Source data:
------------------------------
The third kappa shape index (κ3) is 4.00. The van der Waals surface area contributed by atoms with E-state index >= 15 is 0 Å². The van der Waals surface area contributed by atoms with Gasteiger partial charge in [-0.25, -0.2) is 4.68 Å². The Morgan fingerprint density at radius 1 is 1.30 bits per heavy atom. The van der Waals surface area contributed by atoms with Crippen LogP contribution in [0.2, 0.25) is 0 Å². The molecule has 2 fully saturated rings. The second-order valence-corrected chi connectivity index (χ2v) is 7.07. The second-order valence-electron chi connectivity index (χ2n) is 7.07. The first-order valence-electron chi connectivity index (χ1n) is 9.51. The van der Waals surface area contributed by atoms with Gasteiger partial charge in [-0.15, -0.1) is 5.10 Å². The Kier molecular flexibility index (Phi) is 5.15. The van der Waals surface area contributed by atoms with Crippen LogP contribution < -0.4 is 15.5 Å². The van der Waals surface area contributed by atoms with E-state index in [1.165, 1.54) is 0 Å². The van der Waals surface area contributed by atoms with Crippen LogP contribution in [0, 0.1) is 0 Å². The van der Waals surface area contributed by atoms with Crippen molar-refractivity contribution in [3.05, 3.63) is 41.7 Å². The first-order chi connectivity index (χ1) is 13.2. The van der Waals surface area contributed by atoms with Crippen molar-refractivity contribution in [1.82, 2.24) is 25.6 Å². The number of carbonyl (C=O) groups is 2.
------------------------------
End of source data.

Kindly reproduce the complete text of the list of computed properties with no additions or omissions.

The third kappa shape index (κ3) is 4.00. The van der Waals surface area contributed by atoms with E-state index >= 15 is 0 Å². The van der Waals surface area contributed by atoms with Gasteiger partial charge in [-0.25, -0.2) is 4.68 Å². The Morgan fingerprint density at radius 1 is 1.30 bits per heavy atom. The van der Waals surface area contributed by atoms with Crippen LogP contribution in [0.2, 0.25) is 0 Å². The molecule has 2 fully saturated rings. The second-order valence-corrected chi connectivity index (χ2v) is 7.07. The second-order valence-electron chi connectivity index (χ2n) is 7.07. The first-order valence-electron chi connectivity index (χ1n) is 9.51. The van der Waals surface area contributed by atoms with Gasteiger partial charge in [-0.15, -0.1) is 5.10 Å². The Kier molecular flexibility index (Phi) is 5.15. The van der Waals surface area contributed by atoms with Crippen LogP contribution < -0.4 is 15.5 Å². The van der Waals surface area contributed by atoms with E-state index in [1.165, 1.54) is 0 Å². The van der Waals surface area contributed by atoms with Crippen LogP contribution in [0, 0.1) is 0 Å². The van der Waals surface area contributed by atoms with Crippen molar-refractivity contribution in [3.05, 3.63) is 41.7 Å². The first-order chi connectivity index (χ1) is 13.2. The van der Waals surface area contributed by atoms with Crippen molar-refractivity contribution in [1.82, 2.24) is 25.6 Å². The number of carbonyl (C=O) groups is 2.